CMU


    Carnegie Mellon University (CMU) is a global research university with more than 13,200 students, 100,000 alumni and 5,000 faculty and staff.


    CMU has been a birthplace of innovation since its founding in 1900. Today, we are a global leader bringing groundbreaking ideas to market and creating successful startup businesses.

    History


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    The Molecular Biosensor and Imaging Center (MBIC), at Carnegie Mellon University has existed in some form as a Center for almost 30 years and is now directed by Marcel Bruchez, PhD. The National Institutes of Health named us a National Technology Center for Networks and Pathways, a collaboration among Carnegie Mellon University, the University of Pittsburgh (The Center for Biologic Imaging and the Department of Pharmacology), The University of California at Berkley and Stanford University. The Center will focus on the development of optical biosensors and imaging informatics for the detection of molecular interactions within living cells.

    The Center, originally named The Center for Fluorescence Research was founded in 1982 by D. Lansing Taylor, PhD. In 1991, it was renamed The Center for Light Microscope Imaging and Biotechnology, joining fluorescent probe technologies and computerized fluorescence microscopy to study temporal and spatial interactions of living cells. The Center was a National Science Foundation Science and Technology Center for 11 years with innovative research, technology transfer, and outreach and education programs. It has pioneered automated, multicolor fluorescence imaging technologies that have now been adopted by Carl Zeiss, Nikon, Olympus and other major imaging microscope manufacturers. The Center is also famous for its development of the CyDye labeling technologies that are used worldwide in biomedical research and diagnostics in place of radioisotopes. The center is particularly strong because of the interdisciplinary collaboration of its scientists, engineers and medical doctors. This interdisciplinary research brings international prestige to the center. For example, in June 1996, the center was honored with the Computerworld Smithsonian Award for Science and Innovation, one of the most prestigious awards for scientific innovation. The Center has continued with funding from NIH, NSF, NASA, the Keck, Moore and Fine Foundations.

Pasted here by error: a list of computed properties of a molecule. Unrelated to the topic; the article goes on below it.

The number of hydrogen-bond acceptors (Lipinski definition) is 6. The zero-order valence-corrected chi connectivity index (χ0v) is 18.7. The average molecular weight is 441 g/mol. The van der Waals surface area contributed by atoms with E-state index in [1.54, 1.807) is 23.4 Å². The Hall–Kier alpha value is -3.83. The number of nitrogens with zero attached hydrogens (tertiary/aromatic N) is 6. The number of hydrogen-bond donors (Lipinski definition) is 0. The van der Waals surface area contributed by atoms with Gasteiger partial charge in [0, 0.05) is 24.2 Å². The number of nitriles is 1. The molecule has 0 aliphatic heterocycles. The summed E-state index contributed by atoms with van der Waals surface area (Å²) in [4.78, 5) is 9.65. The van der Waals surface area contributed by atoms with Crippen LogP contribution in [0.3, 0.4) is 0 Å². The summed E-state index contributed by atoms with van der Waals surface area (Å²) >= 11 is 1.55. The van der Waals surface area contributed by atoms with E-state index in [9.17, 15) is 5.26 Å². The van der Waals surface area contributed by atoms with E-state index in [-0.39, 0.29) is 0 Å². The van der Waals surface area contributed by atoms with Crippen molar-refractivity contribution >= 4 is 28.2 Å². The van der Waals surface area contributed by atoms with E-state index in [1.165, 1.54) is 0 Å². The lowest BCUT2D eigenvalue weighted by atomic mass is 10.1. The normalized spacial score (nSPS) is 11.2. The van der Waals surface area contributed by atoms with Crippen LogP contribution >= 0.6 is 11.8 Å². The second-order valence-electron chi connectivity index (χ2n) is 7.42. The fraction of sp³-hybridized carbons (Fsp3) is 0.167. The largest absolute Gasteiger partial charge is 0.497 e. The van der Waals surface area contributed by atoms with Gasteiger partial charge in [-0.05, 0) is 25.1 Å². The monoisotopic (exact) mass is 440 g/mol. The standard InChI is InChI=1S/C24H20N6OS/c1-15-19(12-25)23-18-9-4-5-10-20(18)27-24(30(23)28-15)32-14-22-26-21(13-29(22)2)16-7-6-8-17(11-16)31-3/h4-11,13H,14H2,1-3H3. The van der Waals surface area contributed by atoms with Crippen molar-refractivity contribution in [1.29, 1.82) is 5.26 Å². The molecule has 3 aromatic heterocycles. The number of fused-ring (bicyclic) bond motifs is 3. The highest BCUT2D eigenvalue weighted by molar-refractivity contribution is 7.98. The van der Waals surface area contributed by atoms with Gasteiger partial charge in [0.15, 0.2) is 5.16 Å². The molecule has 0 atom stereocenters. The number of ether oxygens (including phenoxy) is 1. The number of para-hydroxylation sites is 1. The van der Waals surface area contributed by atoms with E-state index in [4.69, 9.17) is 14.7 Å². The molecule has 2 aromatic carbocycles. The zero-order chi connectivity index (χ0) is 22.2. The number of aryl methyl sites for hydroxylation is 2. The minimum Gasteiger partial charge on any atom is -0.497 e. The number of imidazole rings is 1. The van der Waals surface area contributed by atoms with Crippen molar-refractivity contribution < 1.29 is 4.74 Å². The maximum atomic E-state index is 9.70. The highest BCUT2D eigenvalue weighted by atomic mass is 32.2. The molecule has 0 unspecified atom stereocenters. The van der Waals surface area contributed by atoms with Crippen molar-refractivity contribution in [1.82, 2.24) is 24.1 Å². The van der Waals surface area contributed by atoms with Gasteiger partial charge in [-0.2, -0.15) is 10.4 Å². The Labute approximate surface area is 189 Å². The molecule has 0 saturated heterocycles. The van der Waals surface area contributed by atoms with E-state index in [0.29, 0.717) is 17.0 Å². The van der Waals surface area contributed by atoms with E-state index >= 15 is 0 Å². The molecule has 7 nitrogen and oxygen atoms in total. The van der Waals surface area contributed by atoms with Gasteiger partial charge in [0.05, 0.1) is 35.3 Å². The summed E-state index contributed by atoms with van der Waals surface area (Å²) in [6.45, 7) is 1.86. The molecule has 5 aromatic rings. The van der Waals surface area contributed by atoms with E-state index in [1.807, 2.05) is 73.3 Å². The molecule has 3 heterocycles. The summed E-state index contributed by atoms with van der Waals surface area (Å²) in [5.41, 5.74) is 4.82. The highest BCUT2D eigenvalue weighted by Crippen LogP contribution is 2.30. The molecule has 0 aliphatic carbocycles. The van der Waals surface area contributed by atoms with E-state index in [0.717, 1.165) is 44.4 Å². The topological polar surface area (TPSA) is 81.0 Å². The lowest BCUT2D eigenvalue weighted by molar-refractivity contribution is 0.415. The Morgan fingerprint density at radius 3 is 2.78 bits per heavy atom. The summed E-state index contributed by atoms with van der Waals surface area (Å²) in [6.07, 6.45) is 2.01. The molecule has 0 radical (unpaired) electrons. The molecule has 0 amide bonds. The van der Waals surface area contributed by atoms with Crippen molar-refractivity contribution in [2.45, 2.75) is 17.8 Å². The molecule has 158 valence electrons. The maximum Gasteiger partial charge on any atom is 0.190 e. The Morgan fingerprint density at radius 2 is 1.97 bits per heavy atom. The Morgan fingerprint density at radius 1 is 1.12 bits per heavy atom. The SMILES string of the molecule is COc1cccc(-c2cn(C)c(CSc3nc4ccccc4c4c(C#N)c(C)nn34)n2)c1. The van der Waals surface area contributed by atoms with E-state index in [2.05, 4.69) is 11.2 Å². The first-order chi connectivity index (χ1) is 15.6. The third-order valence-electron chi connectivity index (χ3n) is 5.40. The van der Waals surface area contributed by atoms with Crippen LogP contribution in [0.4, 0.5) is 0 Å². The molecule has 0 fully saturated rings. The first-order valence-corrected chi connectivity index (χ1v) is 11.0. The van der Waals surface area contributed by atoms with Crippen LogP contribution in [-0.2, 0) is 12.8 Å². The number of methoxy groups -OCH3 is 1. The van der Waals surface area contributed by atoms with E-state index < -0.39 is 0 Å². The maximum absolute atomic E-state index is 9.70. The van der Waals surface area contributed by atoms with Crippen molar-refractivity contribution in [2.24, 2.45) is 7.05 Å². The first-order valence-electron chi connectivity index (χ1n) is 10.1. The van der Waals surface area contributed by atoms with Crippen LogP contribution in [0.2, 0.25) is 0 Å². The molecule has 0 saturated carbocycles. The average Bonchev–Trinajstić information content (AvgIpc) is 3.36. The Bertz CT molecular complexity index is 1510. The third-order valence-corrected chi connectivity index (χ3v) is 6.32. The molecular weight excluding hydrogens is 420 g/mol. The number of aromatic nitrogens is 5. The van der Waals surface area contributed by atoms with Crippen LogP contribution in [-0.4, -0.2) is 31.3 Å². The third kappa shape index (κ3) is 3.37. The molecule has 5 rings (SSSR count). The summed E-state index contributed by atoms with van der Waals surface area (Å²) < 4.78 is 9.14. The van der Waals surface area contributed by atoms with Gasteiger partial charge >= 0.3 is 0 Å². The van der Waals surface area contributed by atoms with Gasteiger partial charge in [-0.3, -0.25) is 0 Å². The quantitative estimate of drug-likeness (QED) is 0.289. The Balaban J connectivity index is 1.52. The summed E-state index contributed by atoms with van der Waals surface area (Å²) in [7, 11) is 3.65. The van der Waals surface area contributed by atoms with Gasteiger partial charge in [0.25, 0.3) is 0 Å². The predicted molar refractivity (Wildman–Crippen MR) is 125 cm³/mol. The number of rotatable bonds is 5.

MBIC, established in 2000 by Prof. Alan Waggoner, functions within the Mellon College of Science of Carnegie Mellon University. Laboratory facilities include organic chemistry, imaging microscopy, flow cytometry (both analytical and high-speed sorting), cell biology, biochemistry, tissue culture, and instrumentation development. Available imaging microscopy systems include a Carl Zeiss LSM 510 Meta NLO confocal microscope with Confocor 3 FCS module, a Carl Zeiss LSM 510 Meta UV DuoScan confocal microscope, a home-built Olympus FluoView 300 multi-photon confocal microscope, an Olympus spinning disk confocal microscope, a Carl Zeiss ApoTome fluorescence microscope, a Carl Zeiss fluorescence microscope with FemtoJet microinjector, a Carl Zeiss fluorescence microscope with single molecule sensitive CCD camera and two Carl Zeiss long-term live cell time lapse fluorescence microscopes.. HPLC equipment, absorption and fluorescence spectrometers are also available. Mass spectroscopy, NMR, IR and other analytical tools are available in Chemisty Department facilities in our building.

    Our Management Team


     
    • Connector.

      Marcel Bruchez

      Director

    • Connector.

      Donna Smith

      Program Coordinator

    • Connector.

      Robert Bodnar

      Business Manager

     

    Contact US


    Molecular Biosensor and Imaging Center
    Carnegie Mellon University
    4400 Fifth Avenue
    Pittsburgh, Pennsylvania 15213

    Phone: 412-268-3461
    Fax: 412-268-6571